It is shocking to see what BlackBerry really owns.
News broke early this morning that BlackBerry had filed suit against Facebook and it’s subsidiaries WhatsApp and Instagram. The suit is due to patent infringement. Anyone that has grown up with BlackBerry and BBM, who has tried competing messenger applications, will have no doubt that most messengers take from BBM. Indeed, looking at the mobile tech arena, borrowing features and functionality is commonplace now.
The question arises though, who owns these individual parts of the whole? Who has the patents for these processes. Things such as delivered and read receipts on messages are commonplace now, across all the platforms. Something as common as message notifiers that tell us how many messages are awaiting us. There is no question who was first. Have these newcomers been licensing this IP from BlackBerry all along? Well, there’s really no way for we users to know this, until something like this lawsuit comes along.
I took the time to read the 117 page complaint filed by BlackBerry. Even as a longtime BlackBerry and BBM user, I have to admit I was shocked. I was shocked by how much of what is now commonplace within messenger applications, are actually patented IP created, owned, and still being used and developed by BlackBerry. I was also shocked that a company as large as Facebook, could have been utilizing this IP without a licensing agreement. I’m further left wondering, how many others are doing the same?
Earlier today, the website Recode wrote about the lawsuit. While pointing out that Facebook has a history of copying competitors products, the author chose to decide the merit of the claim themselves.
“Facebook has copied numerous competitor products in the past, from Foursquare check-ins to Snapchat facial features and Stories. But the tech industry evolves so quickly and companies borrow so many ideas from one another that oftentimes these “copycat” products don’t actual merit an expensive, drawn-out legal battle.
But that might be what BlackBerry is looking for here. The company seems to be using its tens of thousands of patents as a kind of business model.”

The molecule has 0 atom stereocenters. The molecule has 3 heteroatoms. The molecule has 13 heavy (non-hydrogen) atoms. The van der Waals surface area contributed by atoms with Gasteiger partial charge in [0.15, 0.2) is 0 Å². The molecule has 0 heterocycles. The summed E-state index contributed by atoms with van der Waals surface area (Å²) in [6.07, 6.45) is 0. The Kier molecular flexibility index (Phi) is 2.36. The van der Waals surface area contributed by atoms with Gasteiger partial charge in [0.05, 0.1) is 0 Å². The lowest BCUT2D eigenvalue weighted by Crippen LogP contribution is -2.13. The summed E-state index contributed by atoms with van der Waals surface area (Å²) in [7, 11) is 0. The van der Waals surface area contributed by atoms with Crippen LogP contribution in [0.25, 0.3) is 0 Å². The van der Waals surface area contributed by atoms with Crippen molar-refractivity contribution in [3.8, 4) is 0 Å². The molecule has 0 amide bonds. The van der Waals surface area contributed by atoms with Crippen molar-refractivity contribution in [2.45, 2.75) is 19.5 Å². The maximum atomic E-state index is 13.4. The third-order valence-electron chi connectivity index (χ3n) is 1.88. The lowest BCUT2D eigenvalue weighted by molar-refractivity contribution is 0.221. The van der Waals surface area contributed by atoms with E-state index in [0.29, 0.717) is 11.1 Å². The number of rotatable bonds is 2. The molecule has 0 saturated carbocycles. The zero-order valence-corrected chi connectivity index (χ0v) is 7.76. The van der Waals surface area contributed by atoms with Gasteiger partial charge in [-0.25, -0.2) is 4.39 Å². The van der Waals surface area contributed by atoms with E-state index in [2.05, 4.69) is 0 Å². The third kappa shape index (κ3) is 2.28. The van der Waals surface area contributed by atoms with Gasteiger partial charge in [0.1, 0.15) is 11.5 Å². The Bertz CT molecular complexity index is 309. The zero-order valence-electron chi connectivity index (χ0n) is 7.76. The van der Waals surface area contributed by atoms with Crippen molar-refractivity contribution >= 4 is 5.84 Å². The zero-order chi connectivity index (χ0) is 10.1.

BlackBerry responded to Recode with a statement.
“Protecting shareholder assets and intellectual property is the job of every CEO, it is not central to BlackBerry’s strategy however…We have a lot of respect for Facebook and the value they’ve placed on messaging capabilities, some of which were invented by BlackBerry. As a cybersecurity and embedded software leader, BlackBerry’s view is that Facebook, Instagram, and WhatsApp could make great partners in our drive toward a securely connected future, and we continue to hold this door open to them. However, we have a strong claim that Facebook has infringed on our intellectual property, and after several years of dialogue, we also have an obligation to our shareholders to pursue appropriate legal remedies.”
Recode seemingly attempted to paint BlackBerry in the light of being a “patent troll” which is simply an irresponsible tactic to take. Patent trolls are known as simply holding on to patents, usually having bought the patents from other companies, and utilizing these patents as a method for income through the use of lawsuits. This is far from the case for BlackBerry. BlackBerry, much to the chagrin of websites such as Recode, is still a living breathing company still producing products and services. BlackBerry is still innovating, and the product which they created in BBM is still a product in active development, and fighting for market share. Should someone else be able to steal the innovative ideas behind this product, the very things that will bring users, and use those ideas to compete against BlackBerry while not paying the creator of these ideas their due? I don’t believe so. I believe there are laws in place for this very thing. And I wish BlackBerry luck in using those laws in the proper way in this David vs. Goliath scenario.
You can read the entire complaint filed by BlackBerry’s legal team below.